But perhaps the most embarrassing foods are fried and oily – namely potato chips, fried flourish snacks like Japanese “karintou” and cookies, that you think you can get away with. But not only do these foods leave a big splotchy, translucent mess on the confidential files that the client gave you that morning, but you are left making a ruckus dusting off the crumbs that ultimately don’t make it into the garbage can even though you strategically bend the stack of papers and tap lightly. So your slovenliness is apparent on the papers you were grazing off of (which can be put away) AND all over the floor that surrounds you (which can’t).

I recently tested the limits when some sweet, saintly soul placed bite-sized pieces of green tea cheese cake by the coffee maker. There was a gram-cracker crust cradling this pale green piece of heaven which was quite effective in preventing total saturation. Still, there were traces left on the papers – like smeared creamy, green boogers.

But then again, when there’s cheese cake involved –
F*** TPS reports.
Long live creamy, green boogers.

Finding Baby Creatures

September 8, 2007

Cafe Nid is a little cafe in Omotesando serving mainly Italian dishes. It’s a cozy little spot with some tasty finds. Last night – we were lucky enough to snag a seat on a Friday night (probably because of the typhoon).

Anyhow, we ordered karasumi pasta among other things. It was really delicious – morsels of savory karasumi perfectly distributed along the pasta, tossed with sauteed crunchy slices of celery. Mmmm. But the revelation of this pasta were the four little guys hanging out tangled within. I took a portrait of one of them (second picture).

Natural Lawson Love

September 5, 2007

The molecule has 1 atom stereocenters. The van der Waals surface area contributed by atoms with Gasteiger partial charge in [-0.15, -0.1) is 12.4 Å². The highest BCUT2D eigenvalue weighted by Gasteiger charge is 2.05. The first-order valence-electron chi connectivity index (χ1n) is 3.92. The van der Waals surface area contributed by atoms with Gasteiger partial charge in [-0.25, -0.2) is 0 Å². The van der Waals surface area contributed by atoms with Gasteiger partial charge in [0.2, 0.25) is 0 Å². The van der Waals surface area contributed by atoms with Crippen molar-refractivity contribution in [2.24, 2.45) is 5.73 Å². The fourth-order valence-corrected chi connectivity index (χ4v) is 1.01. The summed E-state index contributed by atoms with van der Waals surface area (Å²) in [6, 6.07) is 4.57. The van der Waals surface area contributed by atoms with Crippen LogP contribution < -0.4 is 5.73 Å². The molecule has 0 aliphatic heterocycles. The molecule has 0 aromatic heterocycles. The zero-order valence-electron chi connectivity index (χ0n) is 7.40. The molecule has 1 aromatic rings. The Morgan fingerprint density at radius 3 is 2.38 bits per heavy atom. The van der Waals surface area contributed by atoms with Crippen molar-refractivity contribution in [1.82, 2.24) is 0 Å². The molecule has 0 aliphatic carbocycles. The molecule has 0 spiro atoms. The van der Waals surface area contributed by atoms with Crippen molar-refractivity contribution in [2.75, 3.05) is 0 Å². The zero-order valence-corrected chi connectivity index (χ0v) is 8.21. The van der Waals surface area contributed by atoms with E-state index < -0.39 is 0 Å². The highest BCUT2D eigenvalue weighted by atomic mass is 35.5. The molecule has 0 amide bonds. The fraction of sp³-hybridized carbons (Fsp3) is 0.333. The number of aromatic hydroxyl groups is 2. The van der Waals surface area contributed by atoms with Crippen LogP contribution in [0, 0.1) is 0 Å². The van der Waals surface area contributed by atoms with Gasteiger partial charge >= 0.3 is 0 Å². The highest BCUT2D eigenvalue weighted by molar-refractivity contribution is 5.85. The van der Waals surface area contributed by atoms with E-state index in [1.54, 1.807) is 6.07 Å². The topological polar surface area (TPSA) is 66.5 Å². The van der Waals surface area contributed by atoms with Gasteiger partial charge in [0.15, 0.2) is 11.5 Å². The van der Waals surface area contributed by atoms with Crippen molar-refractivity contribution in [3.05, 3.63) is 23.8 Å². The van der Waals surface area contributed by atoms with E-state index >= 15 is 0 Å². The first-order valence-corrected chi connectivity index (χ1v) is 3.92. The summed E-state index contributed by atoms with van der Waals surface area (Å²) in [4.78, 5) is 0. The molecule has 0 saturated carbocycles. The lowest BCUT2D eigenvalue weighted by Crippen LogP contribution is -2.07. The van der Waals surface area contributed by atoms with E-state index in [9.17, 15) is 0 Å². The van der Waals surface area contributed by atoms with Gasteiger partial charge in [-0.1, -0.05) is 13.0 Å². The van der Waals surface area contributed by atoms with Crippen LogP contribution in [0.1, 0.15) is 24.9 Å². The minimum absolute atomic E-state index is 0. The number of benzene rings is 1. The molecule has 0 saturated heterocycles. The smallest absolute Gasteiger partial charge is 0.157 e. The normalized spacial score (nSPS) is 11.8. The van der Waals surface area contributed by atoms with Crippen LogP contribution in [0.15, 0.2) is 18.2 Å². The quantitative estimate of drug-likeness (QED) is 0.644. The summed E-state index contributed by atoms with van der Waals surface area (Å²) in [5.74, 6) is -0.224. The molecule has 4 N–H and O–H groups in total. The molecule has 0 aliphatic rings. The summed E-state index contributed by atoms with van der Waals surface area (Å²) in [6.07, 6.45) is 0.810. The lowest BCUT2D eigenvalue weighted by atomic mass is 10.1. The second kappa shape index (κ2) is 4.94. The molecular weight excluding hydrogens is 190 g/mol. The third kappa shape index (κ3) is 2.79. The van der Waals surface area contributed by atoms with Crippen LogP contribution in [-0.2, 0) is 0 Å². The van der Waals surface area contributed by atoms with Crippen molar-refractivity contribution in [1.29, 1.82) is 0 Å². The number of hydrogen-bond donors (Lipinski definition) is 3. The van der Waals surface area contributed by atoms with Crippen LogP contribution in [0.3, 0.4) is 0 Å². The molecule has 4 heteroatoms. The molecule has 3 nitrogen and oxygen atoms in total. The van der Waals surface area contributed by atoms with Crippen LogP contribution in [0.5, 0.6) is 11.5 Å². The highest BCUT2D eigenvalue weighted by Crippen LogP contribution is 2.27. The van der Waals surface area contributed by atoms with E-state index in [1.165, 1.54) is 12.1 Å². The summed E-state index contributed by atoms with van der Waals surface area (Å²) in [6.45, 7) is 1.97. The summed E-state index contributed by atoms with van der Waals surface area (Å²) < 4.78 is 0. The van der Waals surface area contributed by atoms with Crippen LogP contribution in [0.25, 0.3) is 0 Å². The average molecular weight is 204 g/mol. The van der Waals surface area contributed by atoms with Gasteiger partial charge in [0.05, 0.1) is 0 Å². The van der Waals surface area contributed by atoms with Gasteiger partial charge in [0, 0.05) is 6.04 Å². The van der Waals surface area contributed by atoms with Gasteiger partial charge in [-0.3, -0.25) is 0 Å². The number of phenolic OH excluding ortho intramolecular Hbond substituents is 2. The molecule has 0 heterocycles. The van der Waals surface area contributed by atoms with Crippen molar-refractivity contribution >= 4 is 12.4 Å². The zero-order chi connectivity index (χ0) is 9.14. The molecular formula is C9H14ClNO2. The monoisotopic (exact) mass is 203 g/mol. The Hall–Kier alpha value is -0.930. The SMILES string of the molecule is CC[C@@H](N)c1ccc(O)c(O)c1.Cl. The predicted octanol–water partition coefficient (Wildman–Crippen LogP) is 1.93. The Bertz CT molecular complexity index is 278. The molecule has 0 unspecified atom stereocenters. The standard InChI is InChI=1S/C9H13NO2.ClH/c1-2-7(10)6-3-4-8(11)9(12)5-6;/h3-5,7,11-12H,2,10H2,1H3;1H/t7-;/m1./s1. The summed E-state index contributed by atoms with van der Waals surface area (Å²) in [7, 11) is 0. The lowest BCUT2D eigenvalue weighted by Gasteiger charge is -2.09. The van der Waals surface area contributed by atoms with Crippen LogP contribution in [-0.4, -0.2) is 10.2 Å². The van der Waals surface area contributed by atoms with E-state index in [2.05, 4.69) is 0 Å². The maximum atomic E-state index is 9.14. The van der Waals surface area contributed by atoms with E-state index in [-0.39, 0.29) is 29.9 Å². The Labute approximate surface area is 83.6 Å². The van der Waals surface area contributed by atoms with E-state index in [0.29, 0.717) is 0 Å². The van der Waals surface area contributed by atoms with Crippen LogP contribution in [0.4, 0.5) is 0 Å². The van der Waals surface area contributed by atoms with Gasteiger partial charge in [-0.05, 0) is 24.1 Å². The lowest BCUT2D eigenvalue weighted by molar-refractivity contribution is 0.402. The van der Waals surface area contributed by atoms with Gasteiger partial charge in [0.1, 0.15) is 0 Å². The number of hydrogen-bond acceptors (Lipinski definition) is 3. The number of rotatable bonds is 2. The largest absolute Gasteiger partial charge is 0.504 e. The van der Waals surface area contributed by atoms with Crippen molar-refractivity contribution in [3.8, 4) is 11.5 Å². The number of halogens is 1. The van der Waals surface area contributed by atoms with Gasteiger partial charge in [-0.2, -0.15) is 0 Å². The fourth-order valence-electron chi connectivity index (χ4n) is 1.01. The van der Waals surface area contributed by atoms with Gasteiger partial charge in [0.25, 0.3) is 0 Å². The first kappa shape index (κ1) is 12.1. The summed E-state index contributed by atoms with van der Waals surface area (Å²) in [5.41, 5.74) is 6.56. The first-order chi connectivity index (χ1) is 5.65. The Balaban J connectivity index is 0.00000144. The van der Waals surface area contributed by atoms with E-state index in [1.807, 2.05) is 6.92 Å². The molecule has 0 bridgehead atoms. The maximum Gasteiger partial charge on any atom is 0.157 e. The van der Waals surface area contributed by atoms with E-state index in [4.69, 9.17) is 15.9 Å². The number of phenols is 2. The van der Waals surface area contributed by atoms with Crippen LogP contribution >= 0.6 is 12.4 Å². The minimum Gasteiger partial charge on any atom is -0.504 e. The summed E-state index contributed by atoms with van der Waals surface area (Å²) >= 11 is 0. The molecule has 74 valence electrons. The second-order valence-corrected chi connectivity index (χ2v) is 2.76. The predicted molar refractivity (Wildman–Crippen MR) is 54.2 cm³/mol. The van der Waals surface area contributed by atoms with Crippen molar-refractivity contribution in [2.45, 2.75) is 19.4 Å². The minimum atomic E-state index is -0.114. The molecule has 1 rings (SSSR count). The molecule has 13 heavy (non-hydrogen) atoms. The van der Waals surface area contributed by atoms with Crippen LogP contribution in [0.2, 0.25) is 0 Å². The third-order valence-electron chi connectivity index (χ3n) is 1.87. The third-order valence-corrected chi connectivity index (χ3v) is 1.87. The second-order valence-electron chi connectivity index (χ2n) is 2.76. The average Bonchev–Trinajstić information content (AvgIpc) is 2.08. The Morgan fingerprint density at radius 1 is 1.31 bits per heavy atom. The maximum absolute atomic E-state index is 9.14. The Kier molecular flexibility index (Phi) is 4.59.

Up until Tuesday, I had to cross the street to go to nearest combini (convenient store) at work. In Japan, combinis are rampant – and don’t get the bad rap that convenient stores in America get. They sell a wide assortment of lunchables, drinks, magazines, etc. It’s also a great place to make an emergency bathroom stop.

So I was absolutely ecstatic to see one open up in the lobby of my work building. And it’s not just a regular one – it’s a Natural Lawson’s. Lawson is one of the most common combini’s in Japan. Recently there have been variations of the regular Lawson’s popping up around Tokyo – Lawson 100 (100 yen Lawson), Lawson Plus (Lawson with expanded specialties – i.e. produce) and Natural Lawson. Natural Lawson is my favorite – especially as a Northern Californian.

The marketing ploy is similar to say, Whole Foods, with Dr. Bronners toiletries and onigiri made with brown rice (instead of regular short grain white rice). I would only come across a Natural Lawson’s when I went to trendy areas such as Omotesando or Akasaka-Mitsuke, but now that it has become just one elevator ride away, I will probably become very well acquainted with all of their stock.

My first purchase was Lavender hand soap produced by a brand I had come across for the first time called Leaf & Botanicals for 700yen (about $6). It was a little pricey – but that’s also part of the package of purchasing something at Natural Lawsons in Tokyo. I sneakily snagged some photos of the shelves with my phone.

Baked goods

Usual Starbucks stuff on the left, Soy milk and Natural Lawson exclusive smoothie fruit juices on the right.